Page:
Networks have in fact become so prolific that a simple network-enabled computing system may communicate with any one of millions of other computing systems spread throughout the globe over a conglomeration of networks often referred to as the “Internet”. Such computing systems may include desktop, laptop, or tablet personal computers; Personal Digital Assistants (PDAs); telephones; or any other computer or device capable of communicating over a digital network.

In order to communicate over a network, one computing system (referred to herein as a “sending computing system”) constructs or otherwise accesses an electronic message and transmits the electronic message over a network to another computing system (referred to herein as a “receiving computing system”). The electronic message may be read by a human user as when the electronic message is an e-mail or instant message, or may be read, instead, by an application running on the receiving computing system. The electronic message may be constructed by an application running on the sending computing system with the possible assistance of a human user.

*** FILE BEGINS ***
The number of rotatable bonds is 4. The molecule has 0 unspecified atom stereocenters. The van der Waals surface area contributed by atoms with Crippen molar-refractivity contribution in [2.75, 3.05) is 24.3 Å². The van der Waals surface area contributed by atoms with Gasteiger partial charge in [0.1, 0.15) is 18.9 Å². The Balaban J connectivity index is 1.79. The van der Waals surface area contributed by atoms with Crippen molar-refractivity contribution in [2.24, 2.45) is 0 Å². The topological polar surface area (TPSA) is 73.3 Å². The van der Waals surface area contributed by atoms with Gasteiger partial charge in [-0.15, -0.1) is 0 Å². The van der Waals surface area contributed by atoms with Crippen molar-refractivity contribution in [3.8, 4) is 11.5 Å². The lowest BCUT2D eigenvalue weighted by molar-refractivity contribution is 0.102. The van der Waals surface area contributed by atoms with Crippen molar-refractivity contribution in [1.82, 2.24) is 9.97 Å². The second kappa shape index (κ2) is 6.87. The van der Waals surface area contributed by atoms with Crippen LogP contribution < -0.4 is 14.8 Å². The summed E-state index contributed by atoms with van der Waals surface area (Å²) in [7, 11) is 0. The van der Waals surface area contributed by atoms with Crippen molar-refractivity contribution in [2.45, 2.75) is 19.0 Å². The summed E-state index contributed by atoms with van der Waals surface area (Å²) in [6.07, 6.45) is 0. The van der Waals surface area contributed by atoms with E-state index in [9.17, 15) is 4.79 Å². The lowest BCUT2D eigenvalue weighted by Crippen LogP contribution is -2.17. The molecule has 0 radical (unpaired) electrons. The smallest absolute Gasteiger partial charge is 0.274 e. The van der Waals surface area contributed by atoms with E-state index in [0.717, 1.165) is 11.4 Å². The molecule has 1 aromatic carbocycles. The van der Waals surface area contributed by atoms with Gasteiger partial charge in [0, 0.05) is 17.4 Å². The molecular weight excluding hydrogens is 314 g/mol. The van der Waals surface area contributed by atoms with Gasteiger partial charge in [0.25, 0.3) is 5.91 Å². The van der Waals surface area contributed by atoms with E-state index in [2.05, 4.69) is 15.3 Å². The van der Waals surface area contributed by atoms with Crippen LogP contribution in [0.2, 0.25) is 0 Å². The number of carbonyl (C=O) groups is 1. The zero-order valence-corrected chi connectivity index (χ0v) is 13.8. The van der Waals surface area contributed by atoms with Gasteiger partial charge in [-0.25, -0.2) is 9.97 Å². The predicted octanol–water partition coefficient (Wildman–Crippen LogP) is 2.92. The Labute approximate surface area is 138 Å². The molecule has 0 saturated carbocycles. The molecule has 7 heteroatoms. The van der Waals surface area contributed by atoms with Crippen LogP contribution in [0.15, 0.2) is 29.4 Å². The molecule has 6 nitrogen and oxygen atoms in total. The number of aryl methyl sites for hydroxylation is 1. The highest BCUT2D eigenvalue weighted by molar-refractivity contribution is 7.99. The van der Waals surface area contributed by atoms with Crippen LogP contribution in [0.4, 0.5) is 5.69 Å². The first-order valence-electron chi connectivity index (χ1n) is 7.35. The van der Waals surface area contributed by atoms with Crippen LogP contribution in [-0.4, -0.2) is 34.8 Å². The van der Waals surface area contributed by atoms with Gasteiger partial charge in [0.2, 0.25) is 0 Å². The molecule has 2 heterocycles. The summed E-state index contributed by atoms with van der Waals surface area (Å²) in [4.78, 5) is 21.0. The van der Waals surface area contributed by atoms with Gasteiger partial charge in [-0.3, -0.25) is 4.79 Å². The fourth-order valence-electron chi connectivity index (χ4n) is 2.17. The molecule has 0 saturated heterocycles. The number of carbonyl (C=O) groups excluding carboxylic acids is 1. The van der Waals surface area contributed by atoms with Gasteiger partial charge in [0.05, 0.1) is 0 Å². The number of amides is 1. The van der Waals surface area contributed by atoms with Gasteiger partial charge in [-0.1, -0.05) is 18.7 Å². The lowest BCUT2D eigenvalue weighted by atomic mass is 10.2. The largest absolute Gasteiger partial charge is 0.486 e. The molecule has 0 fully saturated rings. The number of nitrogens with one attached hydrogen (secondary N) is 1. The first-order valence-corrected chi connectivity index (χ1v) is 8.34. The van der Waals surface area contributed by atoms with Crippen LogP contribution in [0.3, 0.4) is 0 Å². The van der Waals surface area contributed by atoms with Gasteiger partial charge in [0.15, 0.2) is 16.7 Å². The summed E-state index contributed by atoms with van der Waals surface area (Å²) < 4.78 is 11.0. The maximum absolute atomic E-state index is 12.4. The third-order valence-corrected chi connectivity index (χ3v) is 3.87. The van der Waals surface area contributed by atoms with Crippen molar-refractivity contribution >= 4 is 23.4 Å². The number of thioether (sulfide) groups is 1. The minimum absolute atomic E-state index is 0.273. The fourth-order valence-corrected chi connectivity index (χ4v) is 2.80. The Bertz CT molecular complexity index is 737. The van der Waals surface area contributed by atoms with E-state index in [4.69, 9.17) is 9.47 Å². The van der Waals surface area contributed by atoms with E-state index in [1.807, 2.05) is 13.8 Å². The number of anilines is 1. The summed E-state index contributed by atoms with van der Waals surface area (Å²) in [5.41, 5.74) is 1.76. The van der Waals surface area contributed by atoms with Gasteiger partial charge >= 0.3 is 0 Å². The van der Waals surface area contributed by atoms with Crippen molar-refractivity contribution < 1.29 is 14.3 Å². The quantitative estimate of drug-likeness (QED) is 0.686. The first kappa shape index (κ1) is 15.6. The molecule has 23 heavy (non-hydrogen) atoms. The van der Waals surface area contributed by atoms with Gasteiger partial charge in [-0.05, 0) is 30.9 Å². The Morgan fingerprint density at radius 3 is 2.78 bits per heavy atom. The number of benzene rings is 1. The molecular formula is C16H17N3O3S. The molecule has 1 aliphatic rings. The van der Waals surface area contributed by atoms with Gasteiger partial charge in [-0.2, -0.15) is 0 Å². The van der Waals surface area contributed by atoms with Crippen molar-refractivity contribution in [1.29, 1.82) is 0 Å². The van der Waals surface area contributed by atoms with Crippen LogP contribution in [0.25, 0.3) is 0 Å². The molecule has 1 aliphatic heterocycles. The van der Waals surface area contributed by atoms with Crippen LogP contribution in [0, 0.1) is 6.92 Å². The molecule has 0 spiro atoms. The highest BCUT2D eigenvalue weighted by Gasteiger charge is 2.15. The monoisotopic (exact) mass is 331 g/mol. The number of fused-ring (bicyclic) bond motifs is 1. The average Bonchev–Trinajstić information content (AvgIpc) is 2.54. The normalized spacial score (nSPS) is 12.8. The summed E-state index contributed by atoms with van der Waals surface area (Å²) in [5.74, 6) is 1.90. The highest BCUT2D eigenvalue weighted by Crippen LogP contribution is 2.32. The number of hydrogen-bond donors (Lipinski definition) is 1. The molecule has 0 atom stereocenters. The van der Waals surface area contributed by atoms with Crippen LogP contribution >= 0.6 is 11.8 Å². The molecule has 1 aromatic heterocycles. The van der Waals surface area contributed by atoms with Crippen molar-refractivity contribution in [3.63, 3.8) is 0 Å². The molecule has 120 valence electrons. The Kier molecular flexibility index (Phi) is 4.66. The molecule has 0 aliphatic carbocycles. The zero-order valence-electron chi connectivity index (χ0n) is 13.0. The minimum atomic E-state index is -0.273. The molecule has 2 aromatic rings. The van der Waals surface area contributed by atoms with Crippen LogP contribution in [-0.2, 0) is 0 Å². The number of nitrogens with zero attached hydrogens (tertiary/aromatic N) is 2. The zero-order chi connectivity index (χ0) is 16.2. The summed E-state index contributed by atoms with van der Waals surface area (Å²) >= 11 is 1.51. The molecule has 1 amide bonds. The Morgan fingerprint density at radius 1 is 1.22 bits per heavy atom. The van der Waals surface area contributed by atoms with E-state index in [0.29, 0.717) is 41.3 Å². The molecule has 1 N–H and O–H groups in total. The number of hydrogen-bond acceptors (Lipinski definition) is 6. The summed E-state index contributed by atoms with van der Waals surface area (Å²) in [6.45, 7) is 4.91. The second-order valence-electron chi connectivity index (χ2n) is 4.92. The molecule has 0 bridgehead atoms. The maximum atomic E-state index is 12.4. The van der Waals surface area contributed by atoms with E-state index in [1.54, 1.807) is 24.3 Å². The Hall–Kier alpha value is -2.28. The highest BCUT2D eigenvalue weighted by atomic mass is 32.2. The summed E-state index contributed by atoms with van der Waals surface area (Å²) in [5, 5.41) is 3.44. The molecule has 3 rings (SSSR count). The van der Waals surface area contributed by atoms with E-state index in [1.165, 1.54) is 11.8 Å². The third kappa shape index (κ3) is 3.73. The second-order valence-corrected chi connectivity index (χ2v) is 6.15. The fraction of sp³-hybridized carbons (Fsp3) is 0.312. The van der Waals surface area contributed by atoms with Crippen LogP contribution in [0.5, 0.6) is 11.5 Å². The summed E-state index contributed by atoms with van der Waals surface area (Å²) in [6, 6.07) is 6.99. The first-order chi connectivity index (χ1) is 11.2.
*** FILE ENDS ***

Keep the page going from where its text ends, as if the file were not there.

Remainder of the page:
In some environments, applications communicate with one another using queued communication. Queued communication includes mechanisms for a sending application to write a message into a queue and for a receiving application to read the message from the queue. The queue maintains communication state outside of the communicating parties, and provides a level of indirection between them. Queued communication is beneficial since it can increase fault tolerance.